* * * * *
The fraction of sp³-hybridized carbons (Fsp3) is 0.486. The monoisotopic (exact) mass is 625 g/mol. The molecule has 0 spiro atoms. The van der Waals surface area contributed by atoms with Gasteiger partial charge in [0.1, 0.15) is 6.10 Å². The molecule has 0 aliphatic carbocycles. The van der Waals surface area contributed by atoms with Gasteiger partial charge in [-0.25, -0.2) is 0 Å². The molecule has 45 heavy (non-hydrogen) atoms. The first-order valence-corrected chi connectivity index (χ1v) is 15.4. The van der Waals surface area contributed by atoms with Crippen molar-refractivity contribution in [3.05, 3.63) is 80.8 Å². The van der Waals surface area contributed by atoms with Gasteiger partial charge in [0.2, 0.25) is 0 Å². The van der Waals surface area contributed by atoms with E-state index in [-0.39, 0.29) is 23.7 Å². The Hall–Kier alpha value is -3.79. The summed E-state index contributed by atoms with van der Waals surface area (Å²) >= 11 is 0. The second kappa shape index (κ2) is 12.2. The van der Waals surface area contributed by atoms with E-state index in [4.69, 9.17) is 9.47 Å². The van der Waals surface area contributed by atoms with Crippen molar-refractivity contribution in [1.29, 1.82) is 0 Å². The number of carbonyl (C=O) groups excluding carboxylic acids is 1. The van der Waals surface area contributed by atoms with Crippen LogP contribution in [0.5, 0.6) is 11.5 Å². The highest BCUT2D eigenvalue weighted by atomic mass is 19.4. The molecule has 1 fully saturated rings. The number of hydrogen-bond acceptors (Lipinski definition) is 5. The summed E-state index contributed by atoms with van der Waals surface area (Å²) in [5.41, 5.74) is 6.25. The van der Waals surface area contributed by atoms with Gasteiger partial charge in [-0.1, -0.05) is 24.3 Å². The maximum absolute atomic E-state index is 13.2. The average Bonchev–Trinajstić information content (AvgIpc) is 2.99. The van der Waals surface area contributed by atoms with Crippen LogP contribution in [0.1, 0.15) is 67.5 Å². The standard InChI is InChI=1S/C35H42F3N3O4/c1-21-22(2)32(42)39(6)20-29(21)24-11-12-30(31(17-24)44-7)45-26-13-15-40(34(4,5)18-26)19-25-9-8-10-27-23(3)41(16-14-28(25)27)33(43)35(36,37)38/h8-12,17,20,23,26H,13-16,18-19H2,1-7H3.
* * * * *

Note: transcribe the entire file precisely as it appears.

The fraction of sp³-hybridized carbons (Fsp3) is 0.486. The monoisotopic (exact) mass is 625 g/mol. The molecule has 0 spiro atoms. The van der Waals surface area contributed by atoms with Gasteiger partial charge in [0.1, 0.15) is 6.10 Å². The molecule has 0 aliphatic carbocycles. The van der Waals surface area contributed by atoms with Gasteiger partial charge in [-0.25, -0.2) is 0 Å². The molecule has 45 heavy (non-hydrogen) atoms. The first-order valence-corrected chi connectivity index (χ1v) is 15.4. The van der Waals surface area contributed by atoms with Crippen molar-refractivity contribution in [3.05, 3.63) is 80.8 Å². The van der Waals surface area contributed by atoms with Gasteiger partial charge in [0.2, 0.25) is 0 Å². The van der Waals surface area contributed by atoms with E-state index in [-0.39, 0.29) is 23.7 Å². The Hall–Kier alpha value is -3.79. The summed E-state index contributed by atoms with van der Waals surface area (Å²) >= 11 is 0. The second kappa shape index (κ2) is 12.2. The van der Waals surface area contributed by atoms with E-state index in [4.69, 9.17) is 9.47 Å². The van der Waals surface area contributed by atoms with Crippen molar-refractivity contribution in [1.29, 1.82) is 0 Å². The number of carbonyl (C=O) groups excluding carboxylic acids is 1. The van der Waals surface area contributed by atoms with Crippen LogP contribution in [0.5, 0.6) is 11.5 Å². The highest BCUT2D eigenvalue weighted by atomic mass is 19.4. The molecule has 1 fully saturated rings. The number of hydrogen-bond acceptors (Lipinski definition) is 5. The summed E-state index contributed by atoms with van der Waals surface area (Å²) in [5.41, 5.74) is 6.25. The van der Waals surface area contributed by atoms with Gasteiger partial charge in [-0.1, -0.05) is 24.3 Å². The maximum absolute atomic E-state index is 13.2. The average Bonchev–Trinajstić information content (AvgIpc) is 2.99. The van der Waals surface area contributed by atoms with Crippen LogP contribution in [0.1, 0.15) is 67.5 Å². The standard InChI is InChI=1S/C35H42F3N3O4/c1-21-22(2)32(42)39(6)20-29(21)24-11-12-30(31(17-24)44-7)45-26-13-15-40(34(4,5)18-26)19-25-9-8-10-27-23(3)41(16-14-28(25)27)33(43)35(36,37)38/h8-12,17,20,23,26H,13-16,18-19H2,1-7H3.